Inappropriately breaching military etiquette? I am assuming that these generals had discussed their misgivings about Iraq with Rumsfeld before they retired. And Rumsfeld evidently didn’t listen to them. So what are these generals supposed to do while American servicemen and women are continually exposed to dangers unanticipated by Rumsfeld? Bury their heads in the Iraqi sand?

LBJ’s Secretary of Defense, Robert S. McNamara, is on record as knowing we could not win the Vietnam War, but kept on sending our men and women anyway. Now over 58,000 of them are named on The Vietnam War Wall Memorial in Washington.

Standing on etiquette, and watching silently while our men and women are being killed as things go from bad to worse, seems insane to me.—Walter Haan,

Friday, April 14, 2006

My Military Experience in the Peace Corps

As I said in my profile, I served in the Peace Corps before serving in the US Army in the sixties. I arrived in Allahabad, India in September 1962 and not long after I arrived, war broke out between India and China over the positions of the borders between them. I was teaching printing technology at a government of India printing college near the Ganges River. Immediately upon the war news hitting the papers and radio, the principal of my college called me down to his office. He wanted me to take charge of air raid drills and supervise the digging of trenches around the hostel for students to jump into if we came under Chinese air attack.

I pointed out to him that I was a Peace Corps Volunteer and not trained for what he wanted me to accomplish. He replied, “You’re an American. You know what to do.”

Arranging air raid drills in that Indian College wasn’t easy. When I was in high school in the fifties in Floral Park, New York, we’d line up in the school hallways and face our lockers during air raid drill. But hallways in Indian schools and other institutions are usually on the outside of the buildings, open to the outside. Birds came in the classrooms from the hallways and open windows. I managed to arrange a few drills inside the classrooms away from windows and doors.

But my greatest failing came in supervising those trenches being dug. I enlisted the students to dig them and they were very enthusiastic about it, so it didn’t take long. Then one night we had a visitor for supper, another American about 10 years older than me who was a Fulbright Scholar. When conversation waned, I invited him to admire my trenches.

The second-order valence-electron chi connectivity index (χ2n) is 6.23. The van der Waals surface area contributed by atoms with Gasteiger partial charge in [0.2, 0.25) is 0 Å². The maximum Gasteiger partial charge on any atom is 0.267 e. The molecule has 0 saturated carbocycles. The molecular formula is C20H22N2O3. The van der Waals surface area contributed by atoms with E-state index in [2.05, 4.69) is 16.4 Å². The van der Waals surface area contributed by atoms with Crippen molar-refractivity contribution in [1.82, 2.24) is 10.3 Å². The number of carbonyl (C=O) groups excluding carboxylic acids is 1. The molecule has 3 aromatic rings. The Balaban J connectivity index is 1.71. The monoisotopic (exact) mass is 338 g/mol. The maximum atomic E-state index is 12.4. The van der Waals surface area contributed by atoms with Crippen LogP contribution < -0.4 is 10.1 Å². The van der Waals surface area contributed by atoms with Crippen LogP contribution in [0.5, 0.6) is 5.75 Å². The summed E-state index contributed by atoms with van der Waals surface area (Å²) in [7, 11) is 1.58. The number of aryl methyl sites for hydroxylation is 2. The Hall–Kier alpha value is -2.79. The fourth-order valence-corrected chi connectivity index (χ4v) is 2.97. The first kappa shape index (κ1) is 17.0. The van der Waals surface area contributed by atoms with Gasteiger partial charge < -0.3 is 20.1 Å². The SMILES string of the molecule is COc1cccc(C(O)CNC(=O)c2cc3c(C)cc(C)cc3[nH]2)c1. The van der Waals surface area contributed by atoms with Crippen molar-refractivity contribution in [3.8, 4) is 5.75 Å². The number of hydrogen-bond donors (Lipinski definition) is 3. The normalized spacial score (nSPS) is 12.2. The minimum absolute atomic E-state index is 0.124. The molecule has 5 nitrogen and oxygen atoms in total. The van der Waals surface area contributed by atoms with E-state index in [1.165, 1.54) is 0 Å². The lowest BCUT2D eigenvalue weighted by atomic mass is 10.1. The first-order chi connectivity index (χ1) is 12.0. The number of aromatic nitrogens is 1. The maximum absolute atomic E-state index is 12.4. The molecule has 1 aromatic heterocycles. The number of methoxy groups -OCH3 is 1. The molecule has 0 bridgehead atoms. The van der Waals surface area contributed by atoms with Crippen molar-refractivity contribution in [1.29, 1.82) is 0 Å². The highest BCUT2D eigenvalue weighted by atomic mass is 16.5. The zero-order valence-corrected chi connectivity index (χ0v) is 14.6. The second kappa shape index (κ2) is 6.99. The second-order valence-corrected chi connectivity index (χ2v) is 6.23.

“Walt,” he said, “You have a big problem here. Your trenches are all in a straight line. Students seeking refuge in them would be mowed down by a plane on a strafing run. You need zigzag trenches.”

The next day I ordered new, zigzag trenches.

Wednesday, April 12, 2006

Falkland Island Situation in the Caribbean?

I was reading Pravda online last week and came up with an interesting item. Seems that President Hugo Chavez of Venezuela at a recent meeting with the Dutch Defense Minister, Henk Kamp, called the Dutchman “a pawn of Washington” and a “truly ridiculous man.” Chavez thinks that the Dutch are being manipulated by the United States and that the Dutch Islands off the coast of Venezuela (Aruba, Bonaire and Curacao) could be used by the U.S. as a staging ground for a U.S. attack on Venezuela. Some in the Dutch government think it’s possible that Chavez might launch an attack on the Dutch Islands, just as Argentina did in 1982 against the British in the Falkland Islands.

Oddly enough, this is history repeating itself. In the late 19th century, a Venezuela dictator threatened the same Dutch Islands and the Dutch responded by sending a fleet to blockade Venezuelan ports. Washington pretended to ignore the situation in spite of the Monroe Doctrine which looked unkindly on European nations sending fleets to threaten nations in the Western Hemisphere. But the U.S. was unhappy with the Venezuelan dictator and let the events unfold. The U.S. has experienced difficulty with many Latin American dictators. Currently the list includes Chavez and Castro of Cuba. Coincidentally, the name of the Venezuelan dictator that threatened the Dutch Islands in the late 1800s was, are you ready, Castro.